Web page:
The 81st Annual Meeting of the American Association of Physical Anthropologists (2012)


Making functional and dietary inferences using FEA: approximations in modelling

PAUL O'HIGGINS1, MICHAEL J. FAGAN2, MIGUEL PRÔA1 and LAURA C. FITTON1.

1Centre for Anatomical & Human Sciences, Hull York Medical School, University of York, UK, 2Department of Engineering, University of Hull, UK

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Finite elements analysis (FEA) is increasingly applied to fossils to infer function and so, aspects of ecology. Reliable assessment of masticatory system functioning and inferences about diet depend upon several things, including; quality of reconstruction of fossil material, correct construction of FE models, use of appropriate model parameters and, importantly, subsequent appropriate interpretation.

Here we assess the consequences for the functioning of FE models simulating biting in a macaque of modelling approximations and applied muscle forces. Previous FEA has shown the model predicts strains that closely replicate measured in vitro strains over the zygoma and infraorbital region. Using a novel combination of strain maps and geometric morphometric analyses of large-scale model deformations under loads we assess the impact of common approximations in model construction, constraints and loading. They show, for the most part, that the approximations are within acceptable limits and, where they are not, their effects are somewhat predictable. As such, they can be taken into account in assessing and comparing general patterns of deformation arising from FEA.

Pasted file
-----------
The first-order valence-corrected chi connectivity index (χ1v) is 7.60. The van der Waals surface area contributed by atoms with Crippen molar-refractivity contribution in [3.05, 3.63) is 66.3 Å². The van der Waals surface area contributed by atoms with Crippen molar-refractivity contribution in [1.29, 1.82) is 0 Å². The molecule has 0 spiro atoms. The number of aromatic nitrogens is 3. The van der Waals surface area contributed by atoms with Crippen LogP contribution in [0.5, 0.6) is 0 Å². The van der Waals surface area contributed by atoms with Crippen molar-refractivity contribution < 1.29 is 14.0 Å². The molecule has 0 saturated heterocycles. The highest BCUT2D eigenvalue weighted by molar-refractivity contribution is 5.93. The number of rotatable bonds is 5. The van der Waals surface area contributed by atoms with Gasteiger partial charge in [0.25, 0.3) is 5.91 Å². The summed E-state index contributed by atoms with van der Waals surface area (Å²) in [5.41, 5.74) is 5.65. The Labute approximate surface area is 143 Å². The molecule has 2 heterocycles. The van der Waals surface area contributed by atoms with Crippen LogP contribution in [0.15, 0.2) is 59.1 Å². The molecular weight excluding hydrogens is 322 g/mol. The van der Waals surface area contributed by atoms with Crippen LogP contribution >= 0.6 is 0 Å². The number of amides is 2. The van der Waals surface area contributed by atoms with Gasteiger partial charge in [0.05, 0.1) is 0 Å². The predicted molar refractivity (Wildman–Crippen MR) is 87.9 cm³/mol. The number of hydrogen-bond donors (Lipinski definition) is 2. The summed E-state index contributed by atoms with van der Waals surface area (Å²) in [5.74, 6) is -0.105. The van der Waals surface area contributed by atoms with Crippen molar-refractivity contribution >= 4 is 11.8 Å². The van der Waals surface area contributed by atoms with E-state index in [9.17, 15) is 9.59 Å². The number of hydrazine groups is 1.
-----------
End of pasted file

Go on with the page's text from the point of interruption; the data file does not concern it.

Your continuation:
Thus, FEA is a robust and reliable tool for predicting general patterns of deformation of this model during biting. The same is likely to pertain for other primates, including fossils, and so we can have confidence that comparative FEA studies of biting simulations among living and fossil primates may indeed reflect reality. However, a major challenge is to develop better understanding of what differences in masticatory load resistance among species might mean in terms of ecology and feeding behaviour.

The work has been supported by research grants from The Leverhulme Trust (F/00224), BBSRC (BB/E013805; BB/E009204), and by EVAN (MRTN CT-2005-019564). MP was funded by the Fundação para a Ciência e a Tecnologia (Portugal), through the PhD Programme in Computational Biology, Instituto Gulbenkian de Ciência (Portugal).

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